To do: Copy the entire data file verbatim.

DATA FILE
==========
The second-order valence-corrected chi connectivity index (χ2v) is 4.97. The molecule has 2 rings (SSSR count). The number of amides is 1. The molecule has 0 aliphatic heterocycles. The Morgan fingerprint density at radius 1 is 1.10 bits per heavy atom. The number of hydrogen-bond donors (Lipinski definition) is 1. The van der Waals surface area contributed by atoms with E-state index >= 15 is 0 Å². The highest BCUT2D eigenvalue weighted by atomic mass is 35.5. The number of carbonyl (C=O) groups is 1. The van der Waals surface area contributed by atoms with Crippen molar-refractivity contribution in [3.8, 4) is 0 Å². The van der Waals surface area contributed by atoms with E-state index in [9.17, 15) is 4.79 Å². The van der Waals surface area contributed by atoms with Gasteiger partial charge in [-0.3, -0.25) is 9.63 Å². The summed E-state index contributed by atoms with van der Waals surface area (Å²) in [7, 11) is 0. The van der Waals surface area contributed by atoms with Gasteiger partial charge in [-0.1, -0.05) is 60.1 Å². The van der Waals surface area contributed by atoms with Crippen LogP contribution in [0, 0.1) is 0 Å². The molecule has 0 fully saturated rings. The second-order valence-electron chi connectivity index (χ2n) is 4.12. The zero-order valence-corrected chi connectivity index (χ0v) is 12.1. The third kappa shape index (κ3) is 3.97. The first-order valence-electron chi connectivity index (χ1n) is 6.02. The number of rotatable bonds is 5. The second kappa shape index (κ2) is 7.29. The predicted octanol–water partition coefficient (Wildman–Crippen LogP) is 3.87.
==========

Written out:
The second-order valence-corrected chi connectivity index (χ2v) is 4.97. The molecule has 2 rings (SSSR count). The number of amides is 1. The molecule has 0 aliphatic heterocycles. The Morgan fingerprint density at radius 1 is 1.10 bits per heavy atom. The number of hydrogen-bond donors (Lipinski definition) is 1. The van der Waals surface area contributed by atoms with E-state index >= 15 is 0 Å². The highest BCUT2D eigenvalue weighted by atomic mass is 35.5. The number of carbonyl (C=O) groups is 1. The van der Waals surface area contributed by atoms with Crippen molar-refractivity contribution in [3.8, 4) is 0 Å². The van der Waals surface area contributed by atoms with E-state index in [9.17, 15) is 4.79 Å². The van der Waals surface area contributed by atoms with Gasteiger partial charge in [-0.3, -0.25) is 9.63 Å². The summed E-state index contributed by atoms with van der Waals surface area (Å²) in [7, 11) is 0. The van der Waals surface area contributed by atoms with Gasteiger partial charge in [-0.1, -0.05) is 60.1 Å². The van der Waals surface area contributed by atoms with Crippen LogP contribution in [0, 0.1) is 0 Å². The molecule has 0 fully saturated rings. The second-order valence-electron chi connectivity index (χ2n) is 4.12. The zero-order valence-corrected chi connectivity index (χ0v) is 12.1. The third kappa shape index (κ3) is 3.97. The first-order valence-electron chi connectivity index (χ1n) is 6.02. The number of rotatable bonds is 5. The second kappa shape index (κ2) is 7.29. The predicted octanol–water partition coefficient (Wildman–Crippen LogP) is 3.87.